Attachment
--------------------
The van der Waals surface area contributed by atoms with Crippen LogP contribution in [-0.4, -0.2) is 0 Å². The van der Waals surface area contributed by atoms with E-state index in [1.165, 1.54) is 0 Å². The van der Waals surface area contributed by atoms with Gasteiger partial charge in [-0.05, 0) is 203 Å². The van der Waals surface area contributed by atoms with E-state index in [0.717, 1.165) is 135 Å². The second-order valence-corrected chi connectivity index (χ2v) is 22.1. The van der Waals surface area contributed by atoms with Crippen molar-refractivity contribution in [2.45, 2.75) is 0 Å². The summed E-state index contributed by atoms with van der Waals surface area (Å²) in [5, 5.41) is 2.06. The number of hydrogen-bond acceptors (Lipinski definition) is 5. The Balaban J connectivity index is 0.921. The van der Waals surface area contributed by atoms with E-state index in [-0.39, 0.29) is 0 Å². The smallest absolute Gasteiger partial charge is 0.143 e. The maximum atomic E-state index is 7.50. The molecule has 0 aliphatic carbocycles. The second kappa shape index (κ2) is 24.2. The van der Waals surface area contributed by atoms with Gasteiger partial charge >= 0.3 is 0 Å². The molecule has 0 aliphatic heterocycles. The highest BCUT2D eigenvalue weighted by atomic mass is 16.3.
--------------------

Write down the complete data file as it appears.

The van der Waals surface area contributed by atoms with Crippen LogP contribution in [-0.4, -0.2) is 0 Å². The van der Waals surface area contributed by atoms with E-state index in [1.165, 1.54) is 0 Å². The van der Waals surface area contributed by atoms with Gasteiger partial charge in [-0.05, 0) is 203 Å². The van der Waals surface area contributed by atoms with E-state index in [0.717, 1.165) is 135 Å². The second-order valence-corrected chi connectivity index (χ2v) is 22.1. The van der Waals surface area contributed by atoms with Crippen molar-refractivity contribution in [2.45, 2.75) is 0 Å². The summed E-state index contributed by atoms with van der Waals surface area (Å²) in [5, 5.41) is 2.06. The number of hydrogen-bond acceptors (Lipinski definition) is 5. The Balaban J connectivity index is 0.921. The van der Waals surface area contributed by atoms with E-state index in [-0.39, 0.29) is 0 Å². The smallest absolute Gasteiger partial charge is 0.143 e. The maximum atomic E-state index is 7.50. The molecule has 0 aliphatic carbocycles. The second kappa shape index (κ2) is 24.2. The van der Waals surface area contributed by atoms with Gasteiger partial charge >= 0.3 is 0 Å². The molecule has 0 aliphatic heterocycles. The highest BCUT2D eigenvalue weighted by atomic mass is 16.3.